Amnesty International is launching a Week of Action, from 6 to 12 October 2014, to show solidarity with independent voices in Russia who speak out against the pernicious creep of repression in the country.
Under slogans of “Speak out for freedom!” and “Speak out for Russia!”, activists in Belgium, Czech Republic, France, Finland, Germany, Netherlands, Norway, Poland, Spain, UK, Ukraine and Russia itself will demonstrate through actions, flash mobs, letters and petitions against the ongoing clampdown on basic freedoms of people in Russia.
“The right to protest peacefully; the right to speak freely on the Internet or in public; the right to disagree; the right to express who you are, all these are being smothered by the Russian authorities with the introduction of repressive legislation, smear campaigns and harassment,” said John Dalhuisen, Europe and Central Asia Programme Director.
To mark the start of the Week of Action Amnesty International is publishing a new briefing, Violation of the right to freedom of expression, association and assembly in Russia, which focuses on four main areas of concern:
· Independent media in Russia – journalists threatened, harassed, physically attacked and even murdered with impunity;
· Non-governmental organizations smeared, fined and forced to close down for independent and critical work spuriously presented as “political activities” in the interests of foreign sponsors;
· Protesters denied the right to express their views in public spaces; arrested and tried in unfair proceedings;
· The LGBTI community harassed by means of a homophobic law and denied freedom of expression.
The week of action coincides with the 8th anniversary of the murder of Russian investigative journalist Anna Politkovskaya, one of the all-time staunchest critics of the Kremlin and once a prominent free voice of the Russian media. The police investigation into her killing has been marred by many shortcomings and, all these years later, failed to establish who ordered it.
In a bid to mobilise international solidarity with activists in Russia, Amnesty International calls on media outlets across the world to publish a story highlighting the repression of media in Russia. Pages of these newspapers and magazines will be turned into flowers to be delivered on 7 October, the date of Anna Politkovskaya’s murder, in front of the office of Novaya Gazeta, the newspaper she worked for.
“The failure to find those who instigated Anna’s murder is indicative of the climate of impunity in Russia and Anna’s case has become emblematic for repression meted on civil society in the country,” said John Dalhuisen.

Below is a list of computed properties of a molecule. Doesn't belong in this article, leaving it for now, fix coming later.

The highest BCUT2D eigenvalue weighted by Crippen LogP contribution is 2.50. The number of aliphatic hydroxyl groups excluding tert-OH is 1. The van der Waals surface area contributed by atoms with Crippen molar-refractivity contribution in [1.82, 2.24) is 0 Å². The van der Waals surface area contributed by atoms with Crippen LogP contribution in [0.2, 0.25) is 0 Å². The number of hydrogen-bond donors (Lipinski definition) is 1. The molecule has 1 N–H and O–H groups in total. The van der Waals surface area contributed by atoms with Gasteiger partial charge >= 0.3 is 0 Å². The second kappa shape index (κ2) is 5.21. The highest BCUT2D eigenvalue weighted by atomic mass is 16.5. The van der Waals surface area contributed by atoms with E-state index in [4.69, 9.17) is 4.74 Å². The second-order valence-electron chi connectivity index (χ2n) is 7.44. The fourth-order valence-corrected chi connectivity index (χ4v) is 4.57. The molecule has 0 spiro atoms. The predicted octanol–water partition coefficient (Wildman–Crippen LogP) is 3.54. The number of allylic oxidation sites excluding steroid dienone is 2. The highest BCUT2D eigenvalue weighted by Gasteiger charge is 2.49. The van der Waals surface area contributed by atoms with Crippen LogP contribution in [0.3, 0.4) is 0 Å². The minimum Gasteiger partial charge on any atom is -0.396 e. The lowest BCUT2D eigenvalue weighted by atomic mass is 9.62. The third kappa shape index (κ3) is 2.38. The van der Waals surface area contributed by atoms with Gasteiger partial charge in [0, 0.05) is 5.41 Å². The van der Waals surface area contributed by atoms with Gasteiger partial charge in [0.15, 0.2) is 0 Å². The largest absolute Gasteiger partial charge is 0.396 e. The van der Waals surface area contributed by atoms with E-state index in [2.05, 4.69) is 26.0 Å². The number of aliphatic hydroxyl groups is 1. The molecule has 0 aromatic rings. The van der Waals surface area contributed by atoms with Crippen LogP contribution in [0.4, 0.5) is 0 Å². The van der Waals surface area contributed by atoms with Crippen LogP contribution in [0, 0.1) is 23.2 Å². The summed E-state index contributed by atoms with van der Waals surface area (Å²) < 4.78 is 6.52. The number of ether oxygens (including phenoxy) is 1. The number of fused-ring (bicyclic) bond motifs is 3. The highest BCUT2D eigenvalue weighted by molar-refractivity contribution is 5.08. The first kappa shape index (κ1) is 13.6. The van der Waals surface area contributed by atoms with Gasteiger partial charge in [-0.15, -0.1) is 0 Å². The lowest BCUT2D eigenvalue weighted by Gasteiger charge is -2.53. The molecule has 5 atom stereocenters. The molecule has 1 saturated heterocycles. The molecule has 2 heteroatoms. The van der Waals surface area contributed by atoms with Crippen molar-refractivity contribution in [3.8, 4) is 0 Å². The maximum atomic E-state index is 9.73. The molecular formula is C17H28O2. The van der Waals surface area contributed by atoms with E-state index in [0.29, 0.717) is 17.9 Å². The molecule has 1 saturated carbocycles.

“Yet despite the dangers, many people in Russia continue to speak out, sometimes risking their lives and livelihoods. With this action we will remember her courage and celebrate the bravery for those who continue to fight against oppression and speak against injustice.”
Other campaign actions throughout the week in different countries across Europe include:
· Producing a mosaic of images of individuals speaking out in solidarity with civil society in Russia;
· Mannequins protest – placard-holding mannequins highlighting the prohibition of peaceful street protest in Russia without express prior permission from the government;
· Social media actions such as #freedompostcard on Facebook calling for the release of an environmental activist.
“Assaults on the rights of gay people, independent NGOs, critical media and public protesters have been fuelled and ‘justified’ by increasingly aggressive propaganda intended to depict them as a threat to ’traditional values’ or a fifth column bent on undermining Russia’s stability and prosperity. Unless this rapid decline is halted, Russian society as a whole will, in the long run, be the loser,” said John Dalhuisen.
The week of action follows a visit to Moscow in early September by Amnesty International’s Secretary General Salil Shetty. He met and expressed solidarity with representatives of independent non-government organizations, independent media and civil society activists.
“The fall of the Berlin Wall 25 years ago ushered in a new age for the people of eastern Europe, an age of free speech, association and assembly. In Russia, these freedoms are being lost again, fast. But there are free voices who refuse to be muzzled, and our solidarity action is a message of support for them,” said Salil Shetty.